Thanks again to all those from CleftPALS who I had the pleasure of interacting with – it was lovely to meet you, make some Australian friends, and I look forward to keeping the collaboration going!


Photos used with permission from CleftPALS Queensland.

London’s Calling: CLAPA Adult Services Coordinator Position

I am excited to announce that in December I was offered and have subsequently accepted the position of UK Adult Services Coordinator with the Cleft Lip and Palate Association (CLAPA). This is a 3 year fixed term position based in Central London, but my role will be covering all corners of the UK ensuring that every adult born with a cleft can access support whether they’re residing in Waterloo or Wick. The role is an exciting and varied one researching the unique challenges faced by people with cleft in adulthood, and developing a programme to address those challenges. To the best of our knowledge, this is the first role of its type in the world dedicated to looking at the needs of adults, and I am optimistic that the knowledge gained will extend well beyond the UK. I am confident that my background both as a person born with cleft lip and palate and as a practicing Speech Language Therapist will serve me well in this role.

I think for those who know me well, it is probably not too difficult to see why this role appeals to me, although I’m sure you can appreciate that coming to this decision has not been an easy one. When I was offered the role, I was incredibly torn, particularly because I am incredibly content in my current roles and was not otherwise looking for a change. However, this is an incredible opportunity where I sincerely hope to make a tangible difference, an opportunity that I would not wish to pass up.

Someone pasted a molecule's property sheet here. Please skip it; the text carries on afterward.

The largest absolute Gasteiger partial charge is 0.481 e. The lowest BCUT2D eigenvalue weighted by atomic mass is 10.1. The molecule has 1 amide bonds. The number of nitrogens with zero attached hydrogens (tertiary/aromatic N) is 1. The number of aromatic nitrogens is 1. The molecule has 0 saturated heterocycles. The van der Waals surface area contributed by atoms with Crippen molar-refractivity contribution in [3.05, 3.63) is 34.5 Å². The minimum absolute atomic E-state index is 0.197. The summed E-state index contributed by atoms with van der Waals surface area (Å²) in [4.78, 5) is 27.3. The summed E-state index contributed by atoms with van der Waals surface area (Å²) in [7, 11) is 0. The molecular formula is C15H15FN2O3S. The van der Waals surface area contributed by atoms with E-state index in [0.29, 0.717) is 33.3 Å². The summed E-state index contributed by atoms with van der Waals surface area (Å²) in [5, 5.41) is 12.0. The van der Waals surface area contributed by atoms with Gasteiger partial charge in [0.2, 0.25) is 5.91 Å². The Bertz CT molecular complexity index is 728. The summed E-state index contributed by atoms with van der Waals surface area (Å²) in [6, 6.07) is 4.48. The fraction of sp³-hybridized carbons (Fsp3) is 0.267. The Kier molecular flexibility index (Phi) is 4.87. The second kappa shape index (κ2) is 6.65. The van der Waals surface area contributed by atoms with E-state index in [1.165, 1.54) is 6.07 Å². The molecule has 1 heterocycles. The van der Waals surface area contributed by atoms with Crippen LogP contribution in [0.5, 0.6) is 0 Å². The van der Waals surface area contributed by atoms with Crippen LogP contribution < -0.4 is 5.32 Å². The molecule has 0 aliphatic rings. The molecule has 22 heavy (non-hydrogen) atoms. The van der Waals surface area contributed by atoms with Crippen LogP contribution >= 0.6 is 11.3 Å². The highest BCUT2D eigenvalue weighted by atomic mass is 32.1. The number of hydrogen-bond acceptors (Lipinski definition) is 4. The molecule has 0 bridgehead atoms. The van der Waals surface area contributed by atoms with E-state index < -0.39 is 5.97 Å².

Whilst I am delighted to be able to see those of you who live in the UK & Europe much more often, I will be leaving New Zealand with the heaviest (and fullest) of hearts. I love New Zealand, I love the people here – my family, friends and others whom I have met here, the city I live in – over the last 17 and a half years New Zealand has become home (alongside the UK – I consider myself very lucky to have two countries I consider home). I am very fortunate that in this new role, I will have a leave entitlement which will allow me to return to New Zealand each year for Christmas and to soak up some of the January sun. Of course, the world is also an increasingly smaller place, and so I fully expect to be hosting visitors from NZ to London on a regular basis!

I will also be leaving my roles at The TalkLink Trust and Plains FM, two roles and organisations which I love and care a great deal about – in both cases made so incredible by the people I have the privilege of working with everyday – in many cases, people who I now consider to be good friends.

I will start my new role in March. Thank you to those of you here in NZ who have supported me in this journey, I have greatly appreciated your advice and overwhelming sense of support for the decision which I have made.